Ok, so I know that March is just a week away and we are all beginning to think spring, perhaps maybe a little premature. We most likely are still in for some freezing temperatures and maybe even a few more snow days. But I am definitely sure that it is not too early for us to be thinking about the most significant part of a bird’s habitat, and for that matter any wildlife: the native plants.
Native plants are the foundation of any vital and healthy wildlife habitat. Our native plants provide the seeds, fruit, nuts, and even the insects that our birds need to live, survive and thrive through the winter and into migration. And especially through the most critical time, nesting season. This is when the plants will also provide the high protein and high fat that birds feed their young, more specifically the insect life that is produced from native plants .
The wonderful thing about native plants is that as soon as you add a few to your back yard, schoolyard or even your place of business, you have made the environment a much better place for our birds. It’s like turning on a light in a dark room.
All of a sudden life you never thought would visit your backyard will appear almost like magic, attracted to the plants that they have evolved with for thousands of years. Birds recognize our native plants. Why? Because they get the fruit, nuts , seeds and nectar exactly when the birds need them. This is no accident.
Unfortunately most of our perfectly landscaped yards are full of non- native plants which lack the correct food that our birds need to survive. Even worse, the non-native invasive plants choke out the natives not only in your backyard but in our nature preserves, adding to the many stresses that our migratory birds are already under.
Although your backyard or even your local nature center may look lush and beautiful to the human eye, if it is full of non-native invasive plants it is really not a habitat at all, just a wasteland . It would be like you walking into a supermarket and realizing all the food was plastic. It is exactly like that if a bird lands in your yard with no native plants. You can go to another supermarket but our birds may be so weak and tired by that time they may not make it to the next healthy habitat.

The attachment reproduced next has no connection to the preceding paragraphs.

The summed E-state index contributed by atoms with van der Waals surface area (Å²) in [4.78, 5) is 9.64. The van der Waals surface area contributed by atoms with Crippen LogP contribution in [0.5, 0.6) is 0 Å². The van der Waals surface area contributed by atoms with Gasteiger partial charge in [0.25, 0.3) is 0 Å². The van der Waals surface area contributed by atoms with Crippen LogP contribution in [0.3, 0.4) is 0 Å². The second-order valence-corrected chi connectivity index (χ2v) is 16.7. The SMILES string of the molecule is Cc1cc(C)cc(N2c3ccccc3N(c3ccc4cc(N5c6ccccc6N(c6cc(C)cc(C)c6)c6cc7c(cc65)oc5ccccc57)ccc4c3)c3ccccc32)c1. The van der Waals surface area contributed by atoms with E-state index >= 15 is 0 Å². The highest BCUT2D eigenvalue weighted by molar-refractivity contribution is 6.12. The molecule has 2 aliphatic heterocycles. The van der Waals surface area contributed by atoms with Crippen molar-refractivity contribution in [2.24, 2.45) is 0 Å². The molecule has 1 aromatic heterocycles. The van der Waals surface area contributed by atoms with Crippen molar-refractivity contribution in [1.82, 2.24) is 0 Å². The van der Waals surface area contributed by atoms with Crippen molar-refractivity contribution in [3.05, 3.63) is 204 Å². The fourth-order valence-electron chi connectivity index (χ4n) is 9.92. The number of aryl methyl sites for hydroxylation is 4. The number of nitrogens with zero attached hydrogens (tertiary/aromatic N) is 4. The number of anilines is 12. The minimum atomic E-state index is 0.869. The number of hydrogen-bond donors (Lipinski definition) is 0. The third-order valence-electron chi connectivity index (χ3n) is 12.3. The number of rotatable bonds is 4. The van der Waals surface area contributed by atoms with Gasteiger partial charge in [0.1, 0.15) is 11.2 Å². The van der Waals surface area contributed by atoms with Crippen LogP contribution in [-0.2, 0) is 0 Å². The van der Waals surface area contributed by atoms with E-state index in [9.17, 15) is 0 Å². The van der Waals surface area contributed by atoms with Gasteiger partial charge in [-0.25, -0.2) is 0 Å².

The good news is that we can do something about this. We won’t need to write letters or call our elected officials. We can introduce native plants everywhere and anywhere we can and make our community a better place for our birds, and our butterflies too.
Since this is the “Year of the Bird” my weekly column all this month will be devoted to how we can help our birds with native plants, from the Hummingbird to the Wood Thrush. We can all do our part to help our birds when they need it more than ever.
If you have a favorite native plant let me know what it is and how it helps your birds . You can send me an email at Greatauk4@gmail.com
For more info on native plants for birds go to http://www.audubon.org/plantsforbirds
And for more info on the Year of the Bird go to http://www.audubon.org/yearofthebird
OMG, the cedar waxwing is my favorite bird; exquisite photograph, Jim.
Thanks Susan, the photo is from Jimmy Macaluso , a wonderful photographer and great volunteer for BCAS !
Brian Aberback,thanks so much for the post.Really thank you! Great.
Brian Aberback,thank you ever so for you post.Much thanks again.